How to Hit High Notes as a Singer

How to Hit High Notes as a Singer: tips to work on exercises and songs with high notes from vocal coach and VoiceFit founder Tamara Beatty

As a coach, a big focus for most singers is hitting the high notes. Everyone loves these notes – they help us express emotions, they help us to bring what’s inside out, and it feels really good when we hit them! But sometimes, hitting those high notes isn’t as easy as it seems and it can become really frustrating. So today, I’m sharing my tips to help you hit those high notes as a singer. These are tried and true methods from my work as a voice coach, so hit “play” on this week’s video and let’s get practicing.

How Are You Reaching Your High Notes?

The first thing to think about is HOW you’re currently trying to reach your high notes. One of the first thoughts you might have as a singer is that you want to be in chest voice. Why is chest voice helpful? Well, it helps us to convey many emotions – especially anger, frustration, and passion! Different registers and tone qualities help us convey messages in different ways. Another way to hit your high note is by using your mix (or some people say mixed) voice. This is especially helpful for reaching those tones that you can’t quite get in chest voice. Using your ‘mix’ voice can also be a healthier way to hit your high notes. A third way that you can go about hitting your high notes is by using your head voice. Basically, when you’re trying to reach high notes, you’ve likely used one or more of these three ways to get there. So how do you decide which one to use (chest, mix, or head)?

Approaching a High Note

Whether you’re singing a song or working through exercises, you’re going to come across a high note. Many singers don’t think about when they’ll make the transition to different parts of their voice. Unless you’re hitting the high notes with no issues at all, and you’re able to just ‘feel’ and then the high notes work, I recommend actually pre-planning when you’re shifting between your voice registers. When we start to sing and can’t hit those notes in our vocal registers, the reality is that if we want to think less, we need to do something to allow that to happen. Essentially, we need to build more strength (which comes with time!). It’s definitely important to be working on this skill BUT, in the meantime, it’s also very helpful develop a plan for your exercises or songs to hit those high notes.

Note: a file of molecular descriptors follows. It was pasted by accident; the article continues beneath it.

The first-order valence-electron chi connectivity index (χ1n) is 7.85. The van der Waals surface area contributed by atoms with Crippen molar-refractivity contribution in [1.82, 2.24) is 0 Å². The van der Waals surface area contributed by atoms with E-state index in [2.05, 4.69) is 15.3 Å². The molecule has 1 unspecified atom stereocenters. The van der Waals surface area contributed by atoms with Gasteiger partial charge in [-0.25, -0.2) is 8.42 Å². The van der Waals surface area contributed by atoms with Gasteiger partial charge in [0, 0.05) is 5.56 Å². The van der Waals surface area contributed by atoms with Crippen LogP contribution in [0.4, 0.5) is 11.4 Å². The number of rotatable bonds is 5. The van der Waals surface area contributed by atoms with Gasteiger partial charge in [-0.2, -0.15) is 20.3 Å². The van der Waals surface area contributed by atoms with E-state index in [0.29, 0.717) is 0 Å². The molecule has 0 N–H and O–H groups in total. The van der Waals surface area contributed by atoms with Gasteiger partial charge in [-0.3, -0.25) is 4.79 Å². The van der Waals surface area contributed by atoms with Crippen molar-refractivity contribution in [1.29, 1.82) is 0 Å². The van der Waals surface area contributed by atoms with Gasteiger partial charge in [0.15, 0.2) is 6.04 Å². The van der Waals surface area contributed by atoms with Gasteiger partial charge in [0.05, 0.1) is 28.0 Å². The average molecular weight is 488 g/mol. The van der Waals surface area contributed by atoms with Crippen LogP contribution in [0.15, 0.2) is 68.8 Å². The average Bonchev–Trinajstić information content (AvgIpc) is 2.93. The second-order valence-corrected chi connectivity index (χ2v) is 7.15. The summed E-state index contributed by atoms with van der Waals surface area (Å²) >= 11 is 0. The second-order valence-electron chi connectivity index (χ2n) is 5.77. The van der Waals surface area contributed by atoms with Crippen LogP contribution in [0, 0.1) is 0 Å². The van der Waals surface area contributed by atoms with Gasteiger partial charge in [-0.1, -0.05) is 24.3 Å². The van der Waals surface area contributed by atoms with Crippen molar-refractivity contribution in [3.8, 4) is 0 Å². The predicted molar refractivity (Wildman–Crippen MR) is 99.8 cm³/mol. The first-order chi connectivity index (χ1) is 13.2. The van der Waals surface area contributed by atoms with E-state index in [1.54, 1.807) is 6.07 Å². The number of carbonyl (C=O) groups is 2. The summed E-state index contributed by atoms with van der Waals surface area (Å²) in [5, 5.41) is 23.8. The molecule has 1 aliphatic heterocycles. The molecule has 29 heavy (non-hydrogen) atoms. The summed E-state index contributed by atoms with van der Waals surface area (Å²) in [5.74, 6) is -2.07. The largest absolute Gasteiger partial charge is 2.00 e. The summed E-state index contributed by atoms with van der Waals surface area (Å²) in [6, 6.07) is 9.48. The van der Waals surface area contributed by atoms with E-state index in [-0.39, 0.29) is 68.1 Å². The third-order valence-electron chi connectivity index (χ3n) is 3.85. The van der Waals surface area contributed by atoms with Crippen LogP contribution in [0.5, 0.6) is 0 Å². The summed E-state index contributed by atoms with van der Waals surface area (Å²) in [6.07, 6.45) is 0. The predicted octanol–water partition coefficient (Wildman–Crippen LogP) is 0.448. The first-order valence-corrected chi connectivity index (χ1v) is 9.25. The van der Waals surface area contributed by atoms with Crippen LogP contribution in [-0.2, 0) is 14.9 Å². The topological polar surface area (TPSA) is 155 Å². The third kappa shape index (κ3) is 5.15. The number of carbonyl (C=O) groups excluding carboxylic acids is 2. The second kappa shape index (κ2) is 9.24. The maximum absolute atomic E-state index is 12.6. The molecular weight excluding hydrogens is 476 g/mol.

Exercises or Songs?

With exercises, it’s super straight forward – especially scales. You can simply decide which notes you need (or want) to change from chest voice to head voice or mix voice. Nice and simple. This makes the transition between your registers much more seamless. Remember to keep the volume the same from the bottom to the top of your scale or exercises, even as you transition between voice parts. With songs, it’s similar. You want to decide (in advance of a performance) which lyrics you will switch registers on. Print out your lyrics, find the notes that are a little ‘iffy’ and decide if you will sing those words (or sing certain syllables of those words) in chest voice, mix voice, or head voice. Make sure you can actually DO what you’re aiming to do. If you really want to sing the high note of your chorus (let’s say it’s the word ‘love’) in chest voice – but it’s a bit high in your voice, you can actually decide to do it in mix or head voice. Just for now, until the strength you are building in the background allows you to sing it the way you want.

When it comes down to it, hitting the high notes is really about having a plan in place. You need to know what to expect for your voice and in your voice to make it happen. Have a plan, execute it, and the whole process will feel much better!  Don’t forget to be building those skills in the background during this process – but a plan can seriously make a huge difference.

Watch this week’s videos for more exercises!

I have designed a 6 Week Training Program to build your vocal foundation! Check out Foundations Training to gain foundational strength in 6 key areas of your voice. By working on your voice foundations, you’ll be able to build a stronger voice, reduce vocal fatigue, and so much more!

Ready to take your voice training to the next level?